Court of Appeals Opinions

Format: 04/20/2014
Format: 04/20/2014
In Re: Hannah W., et al.
E2013-02384-COA-R3-PT
Authoring Judge: Judge D. Michael Swiney
Trial Court Judge: Judge Dennis Humphrey

The Juvenile Court terminated the parental rights of Ralph D.M. (“Father”) to the minor twin children Alexis W. and Hannah W. (“the Children”) on the grounds of abandonment by willful failure to visit pursuant to Tenn. Code Ann. § 36-1-113(g)(1) and § 36-1-102(1)(A)(i), substantial noncompliance with the permanency plan pursuant to Tenn. Code Ann. § 36-1- 113(g)(2), and persistent conditions pursuant to Tenn. Code Ann. § 36-1-113(g)(3). Father appeals the termination of his parental rights asserting that he is neither the biological father nor the legal father of the Children and, therefore, had no parental rights to the Children to be terminated. We find and hold that the evidence does not preponderate against the Juvenile Court’s finding by clear and convincing evidence that Father is the Children’s legal father, that grounds existed to terminate Father’s parental rights, and that the termination of Father’s parental rights was in the Children’s best interest. We affirm the termination of Father’s parental rights to the Children.

Roane County Court of Appeals 04/03/14
Alissa Owen (Formerly Haas) v. Darin Haas
M2013-00950-COA-R3-CV
Authoring Judge: Judge Frank G. Clement, Jr.
Trial Court Judge: Judge Michael R. Jones

Wife appeals the trial court’s denial of her Tenn. R. Civ. P. 60 petition to set aside the marital dissolution agreement and permanent parenting plan in their final decree of divorce; she contends she entered into the agreements under duress due to coercion by her husband. The trial court concluded the marital dissolution agreement and permanent parenting plan were not entered into under duress; the court also found that the permanent parenting plan was in the best interests of the children. Finding the trial court applied the correct legal standards and the evidence does not preponderate against the trial court’s findings, we affirm.

Montgomery County Court of Appeals 04/01/14
Maury Bronstein, IRA v. Morgan Keegan & Company, Inc.
W2011-01391-COA-R3-CV
Authoring Judge: Judge David R. Farmer
Trial Court Judge: Judge Walter L. Evans

The trial court vacated an arbitration award in favor of Respondent Morgan Keegan on the ground of evident partiality. Finding Petitioner failed to introduce evidence to support allegations of evident partiality, we reverse and remand to the trial court for confirmation of the arbitration award.

Shelby County Court of Appeals 04/01/14
Stanley Don Runyon v. Melanie Fortner Runyon
W2013-02651-COA-T10B-CV
Authoring Judge: Judge Holly M. Kirby
Trial Court Judge: Judge Donna M. Fields

This is a Rule 10B appeal of the denial of a petition for recusal. In this divorce case, the trial court bifurcated the issues and conducted a 15-day evidentiary hearing solely on the parties’ parenting arrangement. Months later, the trial court entered an order designating the father as the primary residential parent and giving the mother supervised parenting time. The mother was denied permission for an interlocutory appeal from the parenting order. Several months after that, the mother discovered that, in the course of drafting the parenting order, the trial judge’s office had an ex parte exchange with the guardian ad litem to confirm a minor factual matter. The mother alleged that the trial judge had violated ethical rules against such ex parte communications and filed a motion asking the trial judge to recuse herself. The trial court denied the motion to recuse. The mother filed this accelerated interlocutory appeal of the denial of her recusal motion pursuant to Rule 10B of the Tennessee Supreme Court Rules. We decline to adjudicate whether there was a breach of any ethical rules. As to the trial judge’s denial of the motion for recusal, we affirm.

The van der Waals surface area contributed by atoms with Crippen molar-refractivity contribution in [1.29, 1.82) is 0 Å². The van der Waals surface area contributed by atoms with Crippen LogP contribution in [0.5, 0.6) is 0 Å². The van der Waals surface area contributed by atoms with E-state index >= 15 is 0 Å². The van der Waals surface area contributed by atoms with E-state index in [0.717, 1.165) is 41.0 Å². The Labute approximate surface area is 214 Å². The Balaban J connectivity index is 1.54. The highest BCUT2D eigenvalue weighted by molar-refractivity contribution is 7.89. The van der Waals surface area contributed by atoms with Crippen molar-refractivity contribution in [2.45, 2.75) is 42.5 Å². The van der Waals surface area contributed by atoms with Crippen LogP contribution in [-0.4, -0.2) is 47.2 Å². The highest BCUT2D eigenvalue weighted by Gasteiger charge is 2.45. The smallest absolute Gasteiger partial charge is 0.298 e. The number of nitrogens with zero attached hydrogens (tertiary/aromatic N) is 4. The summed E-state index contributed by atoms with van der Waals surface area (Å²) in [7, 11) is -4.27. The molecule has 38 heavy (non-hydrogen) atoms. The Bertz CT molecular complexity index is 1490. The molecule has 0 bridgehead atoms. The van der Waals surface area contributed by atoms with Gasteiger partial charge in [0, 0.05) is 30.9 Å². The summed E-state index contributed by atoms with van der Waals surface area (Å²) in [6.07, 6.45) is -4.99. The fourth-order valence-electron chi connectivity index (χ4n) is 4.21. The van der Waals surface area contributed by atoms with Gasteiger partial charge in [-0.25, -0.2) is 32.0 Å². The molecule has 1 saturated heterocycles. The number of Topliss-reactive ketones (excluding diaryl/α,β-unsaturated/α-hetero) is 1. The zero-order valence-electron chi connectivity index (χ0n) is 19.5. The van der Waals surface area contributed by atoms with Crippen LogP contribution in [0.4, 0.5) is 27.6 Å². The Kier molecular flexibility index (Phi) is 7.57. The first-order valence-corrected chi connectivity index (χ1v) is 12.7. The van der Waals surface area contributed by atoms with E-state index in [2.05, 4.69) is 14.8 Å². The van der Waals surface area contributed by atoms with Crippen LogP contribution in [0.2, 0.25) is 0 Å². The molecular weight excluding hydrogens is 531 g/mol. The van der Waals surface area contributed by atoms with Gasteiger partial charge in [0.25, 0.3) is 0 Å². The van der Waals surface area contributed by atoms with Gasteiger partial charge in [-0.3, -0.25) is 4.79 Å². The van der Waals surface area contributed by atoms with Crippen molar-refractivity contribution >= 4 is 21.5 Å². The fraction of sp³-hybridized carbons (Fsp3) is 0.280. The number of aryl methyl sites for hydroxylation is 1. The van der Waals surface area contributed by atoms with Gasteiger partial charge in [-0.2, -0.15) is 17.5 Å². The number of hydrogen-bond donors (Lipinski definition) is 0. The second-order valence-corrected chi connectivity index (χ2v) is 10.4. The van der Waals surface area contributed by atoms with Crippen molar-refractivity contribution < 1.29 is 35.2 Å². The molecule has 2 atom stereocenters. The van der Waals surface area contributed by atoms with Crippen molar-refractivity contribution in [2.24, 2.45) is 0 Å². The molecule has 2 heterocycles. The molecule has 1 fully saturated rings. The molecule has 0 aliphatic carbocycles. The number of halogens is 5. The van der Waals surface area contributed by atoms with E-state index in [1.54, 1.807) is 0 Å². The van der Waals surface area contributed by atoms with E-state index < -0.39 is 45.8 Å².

Shelby County Court of Appeals 03/31/14
Bradford E. Holliday, et al. v. Homer C. Patton, et al.
W2013-00545-COA-R3-CV
Authoring Judge: Judge D. Michael Swiney
Trial Court Judge: Chancellor Kenny W. Armstrong

Bradford E. Holliday, Michael A. Holliday, and Clayton E. Holliday (collectively “Plaintiffs”) sued Homer C. Patton and Jeffrey B. Presley (collectively “Defendants”) for breach of contract and specific performance. Plaintiffs filed motions for summary judgment, which the Trial Court granted after finding and holding, inter alia, that the release provision contained in an amended agreement executed by Defendants “contains broad release language which the Court finds to be adequate to release claims of fraud asserted now by the Defendants in this action.” Defendants appeal to this Court raising issues regarding whether the release was sufficient to waive claims of fraud and whether the Trial Court erred in finding that Defendants could not have reasonably relied upon representations made by Bradford E. Holliday. We find and hold that the release language contained in the amended agreement was insufficient to release claims of fraud and that there are genuine issues of material fact as to the issue of reasonable reliance, and we reverse the grant of summary judgment. We,  however, affirm that portion of the Trial Court’s order memorializing Defendants’ voluntary dismissal with prejudice of their counterclaims for fraud against Michael A. Holliday and Clayton E. Holliday.